Cocobolo is a tropical hardwood of Central American trees[1] belonging to the genus Dalbergia. Only the heartwood is used; it is typically orange or reddish-brown, often with darker irregular traces weaving through the wood. The sapwood (not often used) is a creamy yellow, with a sharp boundary with the heartwood. The heartwood changes color after being cut.

The heartwood is dense; some cocobolo has a specific gravity of over 1.0, and will sink in water.


Because it stands up well to repeated handling and exposure to water, a common use is in gun grips and knife handles. It is very hard, fine textured, and dense, but is easily machined. The abundance of natural oils, however, causes the wood to clog abrasives and fine-toothed saw blades, like other hard, dense tropical woods. Due to its density and hardness, even a large block of the cut wood will produce a clear musical tone if struck. It is used to make musical instruments, such as oboes and clarinets, for its "warm, rich palette".[2] Cocobolo can be polished to a lustrous, glassy finish. It has also been used to make necks of guitars and has also been used as a substitute for Brazilian Rosewood since it was CITES listed in 1992.

Oil content

Cocobolo heartwood contains oil, which lends a strong, unmistakable floral odor even to well seasoned wood and occasionally stains the hands with prolonged exposure. The high natural oil content of the wood makes it difficult to achieve a strong glue joint and can inhibit the curing of some varnishes, particularly oil-based finishes. Acetone may be used to remove surface oils before gluing.[1] The oil can induce allergic reactions if inhaled or exposed to unprotected skin and eyes. A dust collection system, coupled with the use of personal protective equipment such as respirators, is highly recommended when machining this wood.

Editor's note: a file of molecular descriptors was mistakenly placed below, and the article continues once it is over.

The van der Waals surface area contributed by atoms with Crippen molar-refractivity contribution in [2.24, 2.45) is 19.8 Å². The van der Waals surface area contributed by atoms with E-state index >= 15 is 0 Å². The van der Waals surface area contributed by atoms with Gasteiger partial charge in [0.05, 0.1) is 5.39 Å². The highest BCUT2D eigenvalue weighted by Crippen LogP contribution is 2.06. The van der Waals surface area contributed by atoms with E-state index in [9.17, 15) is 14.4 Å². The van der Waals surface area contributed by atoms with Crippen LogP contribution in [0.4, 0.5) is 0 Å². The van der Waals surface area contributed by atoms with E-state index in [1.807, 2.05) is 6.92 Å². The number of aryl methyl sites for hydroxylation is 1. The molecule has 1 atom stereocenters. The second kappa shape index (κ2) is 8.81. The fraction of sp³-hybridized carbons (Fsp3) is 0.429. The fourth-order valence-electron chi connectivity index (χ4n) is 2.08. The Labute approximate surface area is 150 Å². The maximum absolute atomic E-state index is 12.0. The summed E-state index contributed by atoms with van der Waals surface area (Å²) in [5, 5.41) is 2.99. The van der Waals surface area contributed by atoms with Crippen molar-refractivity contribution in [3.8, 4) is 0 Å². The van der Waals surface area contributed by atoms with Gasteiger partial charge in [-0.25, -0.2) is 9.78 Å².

Cocobolo is yielded by two to four closely related species of the genus Dalbergia, of which the best known is Dalbergia retusa, a fair-sized tree, reported to reach 75–80 ft (23–24 m) in height and 3 ft (0.9 m) in diameter;[1] this is probably the species contributing most of the wood in the trade. Because of the high value of the timber, the trees yielding it have been heavily exploited, so they have become rare outside of national parks, reserves, and plantations. Only relatively small amounts of this prized wood reach the world market, and it is expensive.


Besides its use in gun grips and knife handles, cocobolo is favored for fine inlay work for custom high-end cue sticks, police batons, pens, brush backs, and musical instruments, especially guitars, drums and basses. Some woodwind instruments, such as clarinets, oboes, and bagpipes, have been successfully made using cocobolo instead of the normal grenadilla (African blackwood). Further uses include veneers, bowls, jewelry boxes, duck and goose calls, and other expensive specialty items.


Logs, sawn wood, and veneer sheets from the Guatemalan populations of Cocobolo (Dalbergia retusa), have been listed under CITES Appendix III since 2008. In 2011, Panama extended that listing to include all products except seeds and pollen and finished products packaged and ready for retail trade.

For the March 2013 CITES Conference of Parties, Belize has proposed uplisting Cocobolo to Appendix II.


  1. 1 2 3 "Cocobolo". Retrieved March 29, 2016.
  2. "The Howarth XL Oboe" (PDF). Oboe Chicago. Retrieved 25 April 2017.
This article is issued from Wikipedia. The text is licensed under Creative Commons - Attribution - Sharealike. Additional terms may apply for the media files.